Wilfert and Blas said days after two employees told them it'd be fine to hold their ceremony at the venue, they got an e-mail from an owner at Mint Springs Farm reading, "Unfortunately, until same sex marriage is legal in the state of Tennesse, we cannot participate in this ceremony at our venue. I wish we could help, I truly do, but our hands are tied in this situation."

Watch WSMV's report, AFTER THE JUMP...

Continue reading "Tennessee Venue Tells Gay Iraq War Vets to Go Elsewhere for Their Commitment Ceremony: VIDEO" »


Federal Judge Refuses to Stay Ruling Ordering Tennessee to Recognize Marriages of Gay Plaintiffs During Court Challenge

Two weeks ago Towleroad reported on U.S. District Judge's Aleta Trauger's ruling ordering Tennessee to recognize the marriages of three same-sex couples challenging the state's ban on gay marriage while the case is underway.

TN_TancoJestyThe Attorney General appealed the ruling but now Trauger has denied that request, Buzzfeed reports:

Trauger on Thursday denied that request, concluding:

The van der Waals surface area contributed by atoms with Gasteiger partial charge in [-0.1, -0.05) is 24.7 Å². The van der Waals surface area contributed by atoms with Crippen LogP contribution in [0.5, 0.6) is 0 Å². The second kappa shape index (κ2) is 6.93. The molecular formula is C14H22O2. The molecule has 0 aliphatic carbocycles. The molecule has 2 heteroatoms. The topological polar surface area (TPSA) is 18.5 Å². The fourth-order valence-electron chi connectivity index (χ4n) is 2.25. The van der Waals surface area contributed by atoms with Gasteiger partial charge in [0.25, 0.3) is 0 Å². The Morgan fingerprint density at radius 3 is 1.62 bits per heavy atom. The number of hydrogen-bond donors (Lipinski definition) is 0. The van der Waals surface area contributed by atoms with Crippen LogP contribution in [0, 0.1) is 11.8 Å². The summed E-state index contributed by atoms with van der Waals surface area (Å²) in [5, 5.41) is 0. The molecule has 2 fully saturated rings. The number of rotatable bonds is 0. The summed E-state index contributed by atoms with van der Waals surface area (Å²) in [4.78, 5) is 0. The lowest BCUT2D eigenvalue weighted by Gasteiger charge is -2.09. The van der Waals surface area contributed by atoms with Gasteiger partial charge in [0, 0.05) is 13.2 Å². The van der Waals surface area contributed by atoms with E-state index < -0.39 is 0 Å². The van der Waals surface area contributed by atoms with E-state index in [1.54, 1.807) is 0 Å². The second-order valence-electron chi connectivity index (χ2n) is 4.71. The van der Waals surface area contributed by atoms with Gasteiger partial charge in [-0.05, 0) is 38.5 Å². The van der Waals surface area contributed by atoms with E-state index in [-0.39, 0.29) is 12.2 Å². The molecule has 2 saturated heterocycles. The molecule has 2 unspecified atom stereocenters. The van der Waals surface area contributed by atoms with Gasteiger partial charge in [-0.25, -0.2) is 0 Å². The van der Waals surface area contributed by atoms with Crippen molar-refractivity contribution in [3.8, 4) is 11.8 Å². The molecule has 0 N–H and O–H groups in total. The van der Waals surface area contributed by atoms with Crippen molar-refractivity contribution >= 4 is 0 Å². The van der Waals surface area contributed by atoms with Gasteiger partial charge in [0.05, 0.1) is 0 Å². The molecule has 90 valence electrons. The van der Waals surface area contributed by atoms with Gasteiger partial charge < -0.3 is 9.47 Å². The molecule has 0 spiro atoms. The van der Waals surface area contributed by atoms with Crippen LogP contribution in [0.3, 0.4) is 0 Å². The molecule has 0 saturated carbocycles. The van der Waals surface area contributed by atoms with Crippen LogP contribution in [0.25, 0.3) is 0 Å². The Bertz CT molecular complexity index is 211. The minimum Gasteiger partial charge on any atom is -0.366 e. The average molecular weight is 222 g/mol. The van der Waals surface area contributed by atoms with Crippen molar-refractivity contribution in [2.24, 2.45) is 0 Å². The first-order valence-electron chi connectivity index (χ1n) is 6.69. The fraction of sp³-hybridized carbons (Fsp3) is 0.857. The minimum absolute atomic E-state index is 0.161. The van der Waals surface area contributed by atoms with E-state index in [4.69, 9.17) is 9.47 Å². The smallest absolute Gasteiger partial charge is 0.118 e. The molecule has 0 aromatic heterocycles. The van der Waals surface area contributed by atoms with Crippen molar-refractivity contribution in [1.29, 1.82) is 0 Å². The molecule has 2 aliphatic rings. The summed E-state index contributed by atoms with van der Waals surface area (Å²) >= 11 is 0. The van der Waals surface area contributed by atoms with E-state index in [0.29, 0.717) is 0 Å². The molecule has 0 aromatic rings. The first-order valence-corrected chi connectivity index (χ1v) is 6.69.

The court finds that all four factors weigh against a stay and in favor of continuing enforcement of the Preliminary Injunction. Even if the court were to accept that there is arguably a “serious question” about the merits of its constitutional analysis, the defendants have not even approached their burden to show “irreparable harm that decidedly outweighs the harm that will be inflicted on others if a stay is granted.”

Trauger's ruling appeals to only the three couples involved in the case.


Tennessee to Appeal Ruling Ordering it to Recognize Marriages of Gay Plaintiffs During Court Challenge

Tennessee's Attorney General will appeal a ruling issued last week ordering the state to recognize the marriages of three gay couples while a court challenge proceeds, the Tennesseean reports:

TN_TancoJestyOn Friday, U.S. District Judge Aleta Trauger issued a preliminary injunction allowing the marriage of three same-sex couples -- plaintiffs in a federal lawsuit -- to be recognized as their lawsuit against Gov. Bill Haslam and other state officials progressed.

In its argument, the AG's office points to a stay issued in a similar same-sex marriage ruling in Utah, plus says it won't irreparably harm the couples not to be recognized. The plaintiffs' attorneys particularly pointed to the plaintiffs Valeria Tanco and Sophy Jesty, who are expecting a child next week and fear the anti-recognition law could be used to deny Jesty access to her wife and child.

The couple should have used legal documents such as powers of attorney and "advanced (sic) directives" to protect themselves, the appeal says.

It also claims the state of Tennessee will be harmed by the ruling because it alters the status quo.

Read more about the case here.


Federal Court Says Tennessee Must Recognize Marriages of Gay Plaintiffs While Legal Challenge Proceeds